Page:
Tesco’s retrograde decision

Tesco, still the largest supermarket chain in Britain, was for long free of muzac in most of its branches, except at Christmas when its stores were filled with a cacophony that upset staff and customers alike. Unfortunately its newly installed CEO Ken Murphy has recently made an ill-advised and retrograde decision to instal piped music in its renovated ‘Extra and Superstore’ branches. They have a new system to play music over the tannoy when this is not being used for announcements. They claim that ‘the feedback we have received on this has been positive’ although they ‘understand this may not be the case for all of our customers.’ This is a huge understatement.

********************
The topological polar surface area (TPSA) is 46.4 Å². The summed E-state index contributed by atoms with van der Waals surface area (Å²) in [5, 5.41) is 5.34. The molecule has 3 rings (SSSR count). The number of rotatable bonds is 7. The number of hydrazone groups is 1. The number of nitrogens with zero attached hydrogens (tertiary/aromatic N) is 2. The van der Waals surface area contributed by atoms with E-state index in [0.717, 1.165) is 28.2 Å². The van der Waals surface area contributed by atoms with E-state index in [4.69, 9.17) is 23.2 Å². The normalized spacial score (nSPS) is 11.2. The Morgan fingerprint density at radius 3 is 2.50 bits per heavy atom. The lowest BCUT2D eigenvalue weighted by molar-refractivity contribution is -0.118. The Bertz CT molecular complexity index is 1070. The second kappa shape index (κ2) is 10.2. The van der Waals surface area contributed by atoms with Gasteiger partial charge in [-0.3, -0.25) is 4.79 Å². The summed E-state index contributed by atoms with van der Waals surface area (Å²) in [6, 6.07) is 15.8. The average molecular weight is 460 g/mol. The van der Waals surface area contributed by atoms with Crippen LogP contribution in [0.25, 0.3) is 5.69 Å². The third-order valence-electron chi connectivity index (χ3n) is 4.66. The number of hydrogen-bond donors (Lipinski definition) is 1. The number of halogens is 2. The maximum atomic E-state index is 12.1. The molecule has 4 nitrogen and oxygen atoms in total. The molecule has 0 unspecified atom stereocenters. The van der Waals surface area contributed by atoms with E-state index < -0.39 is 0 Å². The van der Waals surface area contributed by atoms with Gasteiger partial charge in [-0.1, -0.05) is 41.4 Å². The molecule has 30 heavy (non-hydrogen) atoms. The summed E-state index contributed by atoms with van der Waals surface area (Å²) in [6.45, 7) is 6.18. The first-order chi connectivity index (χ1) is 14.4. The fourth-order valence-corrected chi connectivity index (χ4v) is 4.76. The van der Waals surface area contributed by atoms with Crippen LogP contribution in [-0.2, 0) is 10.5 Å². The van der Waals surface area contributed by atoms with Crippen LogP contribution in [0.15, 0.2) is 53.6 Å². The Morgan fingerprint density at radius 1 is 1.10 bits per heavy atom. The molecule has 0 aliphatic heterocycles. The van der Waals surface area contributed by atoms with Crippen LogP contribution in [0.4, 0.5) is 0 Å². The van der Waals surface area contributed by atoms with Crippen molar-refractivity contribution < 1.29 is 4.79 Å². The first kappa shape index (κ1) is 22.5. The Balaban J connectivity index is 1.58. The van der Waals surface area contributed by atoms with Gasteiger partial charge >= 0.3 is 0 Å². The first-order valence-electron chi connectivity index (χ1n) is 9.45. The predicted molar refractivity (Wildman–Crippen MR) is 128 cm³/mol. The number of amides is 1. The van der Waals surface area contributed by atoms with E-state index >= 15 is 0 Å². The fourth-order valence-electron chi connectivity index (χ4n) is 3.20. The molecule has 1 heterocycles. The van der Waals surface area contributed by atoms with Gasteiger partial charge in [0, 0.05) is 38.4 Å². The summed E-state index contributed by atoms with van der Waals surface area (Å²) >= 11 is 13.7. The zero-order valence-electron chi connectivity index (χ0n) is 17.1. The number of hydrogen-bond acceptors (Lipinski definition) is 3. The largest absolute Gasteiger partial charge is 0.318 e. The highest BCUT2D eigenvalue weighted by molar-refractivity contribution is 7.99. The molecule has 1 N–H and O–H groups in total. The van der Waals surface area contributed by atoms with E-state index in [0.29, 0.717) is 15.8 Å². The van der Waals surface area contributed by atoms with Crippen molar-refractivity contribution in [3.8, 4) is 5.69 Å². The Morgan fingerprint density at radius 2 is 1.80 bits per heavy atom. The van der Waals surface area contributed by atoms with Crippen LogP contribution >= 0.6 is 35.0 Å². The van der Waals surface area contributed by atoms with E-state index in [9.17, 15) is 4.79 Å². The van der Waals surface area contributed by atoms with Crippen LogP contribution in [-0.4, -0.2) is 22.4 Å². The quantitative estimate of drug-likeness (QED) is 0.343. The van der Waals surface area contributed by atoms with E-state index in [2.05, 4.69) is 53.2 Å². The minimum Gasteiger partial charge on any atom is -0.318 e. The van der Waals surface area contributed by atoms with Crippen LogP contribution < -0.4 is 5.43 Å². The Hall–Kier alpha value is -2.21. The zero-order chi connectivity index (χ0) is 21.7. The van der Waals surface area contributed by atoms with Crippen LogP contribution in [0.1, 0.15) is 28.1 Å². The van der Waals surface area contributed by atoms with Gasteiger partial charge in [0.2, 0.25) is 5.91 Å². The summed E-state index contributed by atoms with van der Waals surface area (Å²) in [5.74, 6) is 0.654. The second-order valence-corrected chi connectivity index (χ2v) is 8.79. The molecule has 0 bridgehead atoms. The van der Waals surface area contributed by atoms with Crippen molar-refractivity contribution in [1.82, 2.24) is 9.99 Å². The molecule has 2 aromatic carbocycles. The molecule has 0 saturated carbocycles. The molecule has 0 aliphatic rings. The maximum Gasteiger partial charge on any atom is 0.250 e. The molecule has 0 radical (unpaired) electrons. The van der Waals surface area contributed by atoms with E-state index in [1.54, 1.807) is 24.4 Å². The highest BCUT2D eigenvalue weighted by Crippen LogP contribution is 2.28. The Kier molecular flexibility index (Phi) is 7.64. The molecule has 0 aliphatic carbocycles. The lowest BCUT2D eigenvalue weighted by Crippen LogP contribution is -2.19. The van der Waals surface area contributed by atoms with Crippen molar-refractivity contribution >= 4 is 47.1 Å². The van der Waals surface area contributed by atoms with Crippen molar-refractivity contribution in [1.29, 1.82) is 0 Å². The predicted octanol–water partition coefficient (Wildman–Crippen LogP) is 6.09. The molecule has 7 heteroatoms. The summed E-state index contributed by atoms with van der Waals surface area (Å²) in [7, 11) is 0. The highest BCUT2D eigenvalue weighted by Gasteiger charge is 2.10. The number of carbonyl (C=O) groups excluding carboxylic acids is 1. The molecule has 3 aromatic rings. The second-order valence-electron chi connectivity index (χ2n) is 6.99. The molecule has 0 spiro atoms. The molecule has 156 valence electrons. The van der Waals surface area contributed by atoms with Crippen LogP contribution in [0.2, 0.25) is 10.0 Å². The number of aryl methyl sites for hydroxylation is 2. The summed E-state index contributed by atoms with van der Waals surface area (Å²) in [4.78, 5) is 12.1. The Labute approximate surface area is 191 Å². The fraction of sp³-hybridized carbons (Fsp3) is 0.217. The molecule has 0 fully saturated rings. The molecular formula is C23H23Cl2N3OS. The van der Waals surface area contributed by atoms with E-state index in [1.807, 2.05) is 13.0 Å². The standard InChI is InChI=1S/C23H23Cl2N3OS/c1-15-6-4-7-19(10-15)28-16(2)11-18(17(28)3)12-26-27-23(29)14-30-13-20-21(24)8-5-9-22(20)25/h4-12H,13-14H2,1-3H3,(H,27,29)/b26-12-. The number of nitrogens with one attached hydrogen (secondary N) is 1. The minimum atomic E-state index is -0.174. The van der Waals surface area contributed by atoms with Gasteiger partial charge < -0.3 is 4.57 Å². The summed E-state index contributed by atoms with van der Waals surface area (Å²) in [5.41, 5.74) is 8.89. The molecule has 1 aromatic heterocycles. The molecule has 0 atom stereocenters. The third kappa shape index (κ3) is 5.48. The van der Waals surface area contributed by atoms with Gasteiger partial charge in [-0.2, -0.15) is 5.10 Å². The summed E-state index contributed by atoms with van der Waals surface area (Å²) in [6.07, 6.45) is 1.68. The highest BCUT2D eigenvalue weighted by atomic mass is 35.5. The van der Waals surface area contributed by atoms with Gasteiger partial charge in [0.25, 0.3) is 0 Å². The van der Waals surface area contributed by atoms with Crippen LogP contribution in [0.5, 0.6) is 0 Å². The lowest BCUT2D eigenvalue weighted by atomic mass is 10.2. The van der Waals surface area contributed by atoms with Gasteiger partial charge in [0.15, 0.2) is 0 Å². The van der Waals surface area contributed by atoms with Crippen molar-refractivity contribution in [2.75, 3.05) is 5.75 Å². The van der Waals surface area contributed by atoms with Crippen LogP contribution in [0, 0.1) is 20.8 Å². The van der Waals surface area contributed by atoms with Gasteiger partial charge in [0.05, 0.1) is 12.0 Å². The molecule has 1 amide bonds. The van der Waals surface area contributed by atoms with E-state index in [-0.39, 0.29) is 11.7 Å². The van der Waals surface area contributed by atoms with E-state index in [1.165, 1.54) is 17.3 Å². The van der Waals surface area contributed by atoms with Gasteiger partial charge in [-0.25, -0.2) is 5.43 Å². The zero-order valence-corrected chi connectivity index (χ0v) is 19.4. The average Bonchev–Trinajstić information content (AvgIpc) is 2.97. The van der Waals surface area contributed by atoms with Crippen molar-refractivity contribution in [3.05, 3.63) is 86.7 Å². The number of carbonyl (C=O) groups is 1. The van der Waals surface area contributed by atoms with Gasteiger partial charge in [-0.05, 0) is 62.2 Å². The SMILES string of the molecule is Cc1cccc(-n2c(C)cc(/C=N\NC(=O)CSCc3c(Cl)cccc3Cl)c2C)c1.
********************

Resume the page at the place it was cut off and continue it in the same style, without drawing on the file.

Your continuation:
Write to its CEO Mr Ken Murphy at ken.murphy@uk.tesco.com urging him to rethink this policy. It departs sharply from the more enlightened approach of his predecessor, who was starting to introduce ‘quiet hours’.

Point out that more people in general dislike piped music than like it, according to all impartial opinion polls. Add that people with any sort of disability – ME, Aspergers, autism, tinnitus, hyperacusis and those with general hearing problems, who make up 16% of the population – find piped music acutely distressing. Tesco could be accused of discriminating against the disabled by forcing music on its customers and on its staff. (Many people who work in shops hate piped music too but are powerless to protest.)

Add that having to wear masks makes communication far more difficult anyway.

And finally that you are likely to spend far more time and money in a quieter environment, such as that at Lidl, Aldi and Waitrose, all without piped music.